Wednesday 19 June 2019

Tax means no sugary soft drinks for blood donors

Blood donation clinics have been forced to swap to sugar-free drinks due to the introduction of the sugar tax. Stock photo
Blood donation clinics have been forced to swap to sugar-free drinks due to the introduction of the sugar tax. Stock photo

Claire Gorman

Blood donation clinics have been forced to swap to sugar-free drinks due to the introduction of the sugar tax.

The Irish Blood Transfusion Service (IBTS) made the move to save 10c per can supplied to donors after they give blood.

In the past, donors were offered cans of regular soft drinks after giving blood, but these have been replaced by 'diet' drinks.

A spokeswoman for the IBTS said: "The decision to review the drinks that we provide to donors in clinics was made following the Government's decision to impose a sugar tax.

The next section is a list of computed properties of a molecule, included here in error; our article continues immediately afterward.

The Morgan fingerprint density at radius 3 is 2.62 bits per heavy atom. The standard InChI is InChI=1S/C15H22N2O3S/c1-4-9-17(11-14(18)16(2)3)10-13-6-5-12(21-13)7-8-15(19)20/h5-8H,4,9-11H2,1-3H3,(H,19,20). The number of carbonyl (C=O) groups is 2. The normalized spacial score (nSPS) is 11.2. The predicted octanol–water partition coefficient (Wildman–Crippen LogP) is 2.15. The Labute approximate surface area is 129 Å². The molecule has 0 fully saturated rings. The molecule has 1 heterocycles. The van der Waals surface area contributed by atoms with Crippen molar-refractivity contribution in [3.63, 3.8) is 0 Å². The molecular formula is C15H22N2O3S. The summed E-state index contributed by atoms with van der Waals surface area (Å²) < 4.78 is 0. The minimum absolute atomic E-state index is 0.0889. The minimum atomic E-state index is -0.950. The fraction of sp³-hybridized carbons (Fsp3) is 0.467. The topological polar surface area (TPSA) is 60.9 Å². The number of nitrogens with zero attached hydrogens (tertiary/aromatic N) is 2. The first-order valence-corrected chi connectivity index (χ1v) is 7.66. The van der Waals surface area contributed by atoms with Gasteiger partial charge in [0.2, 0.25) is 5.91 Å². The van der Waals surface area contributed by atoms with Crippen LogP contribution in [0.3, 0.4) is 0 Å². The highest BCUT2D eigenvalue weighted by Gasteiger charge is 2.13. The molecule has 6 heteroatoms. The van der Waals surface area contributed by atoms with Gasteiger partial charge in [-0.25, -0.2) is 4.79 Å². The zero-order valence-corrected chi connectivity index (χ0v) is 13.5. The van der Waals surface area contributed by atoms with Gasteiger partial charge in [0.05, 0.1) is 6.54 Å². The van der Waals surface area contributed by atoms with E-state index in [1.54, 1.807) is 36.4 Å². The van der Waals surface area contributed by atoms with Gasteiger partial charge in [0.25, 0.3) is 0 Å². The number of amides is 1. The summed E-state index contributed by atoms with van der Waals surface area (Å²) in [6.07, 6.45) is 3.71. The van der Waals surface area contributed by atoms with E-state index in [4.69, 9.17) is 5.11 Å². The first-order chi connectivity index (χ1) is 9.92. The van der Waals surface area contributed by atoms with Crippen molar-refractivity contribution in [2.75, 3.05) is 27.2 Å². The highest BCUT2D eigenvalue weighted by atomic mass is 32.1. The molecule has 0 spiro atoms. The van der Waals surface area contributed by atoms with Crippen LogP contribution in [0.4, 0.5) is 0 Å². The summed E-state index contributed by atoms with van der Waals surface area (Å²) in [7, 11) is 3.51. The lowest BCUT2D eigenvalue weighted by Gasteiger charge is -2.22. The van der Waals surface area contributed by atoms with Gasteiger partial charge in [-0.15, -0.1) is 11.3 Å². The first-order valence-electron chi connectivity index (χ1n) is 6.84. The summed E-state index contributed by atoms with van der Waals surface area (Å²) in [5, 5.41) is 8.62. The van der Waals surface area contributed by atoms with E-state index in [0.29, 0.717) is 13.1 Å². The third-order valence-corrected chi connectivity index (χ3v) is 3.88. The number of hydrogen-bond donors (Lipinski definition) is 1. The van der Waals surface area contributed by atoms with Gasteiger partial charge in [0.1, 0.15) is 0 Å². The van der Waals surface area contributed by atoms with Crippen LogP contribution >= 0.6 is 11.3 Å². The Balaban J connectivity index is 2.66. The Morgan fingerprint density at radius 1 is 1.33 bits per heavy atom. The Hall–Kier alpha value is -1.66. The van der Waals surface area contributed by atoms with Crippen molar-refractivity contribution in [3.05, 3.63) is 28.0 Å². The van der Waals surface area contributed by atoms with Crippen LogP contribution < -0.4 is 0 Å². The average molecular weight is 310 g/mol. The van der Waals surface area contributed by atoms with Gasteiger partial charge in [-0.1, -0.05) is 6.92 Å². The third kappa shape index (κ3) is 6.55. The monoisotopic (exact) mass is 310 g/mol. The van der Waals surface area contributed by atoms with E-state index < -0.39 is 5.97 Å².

"We have not had any complaints from donors following the removal of sugary drinks from our clinics."

The sugar tax was implemented on May 1, resulting in the price of some popular drinks, such as Coca Cola, Pepsi and 7Up increasing by as much as 10c per can and 60c per two-litre bottle.

According to the IBTS, sugary drinks provide no benefit to donors after giving blood.

"There is no requirement for donors to drink sugary drinks, before or after donating," a spokeswoman said.

"We advise donors that they should drink plenty of cold, non-alcoholic fluids in the 24 hours prior to donating and eat savoury food and/or salty snacks the night before.

"We also provide 500ml of water to all donors on clinic and ask they drink this in the 30 minutes prior to donating. There is evidence that doing so will reduce the risk of fainting in donors. There is no evidence that drinking sugary drinks is any better than drinking water."

Irish Independent

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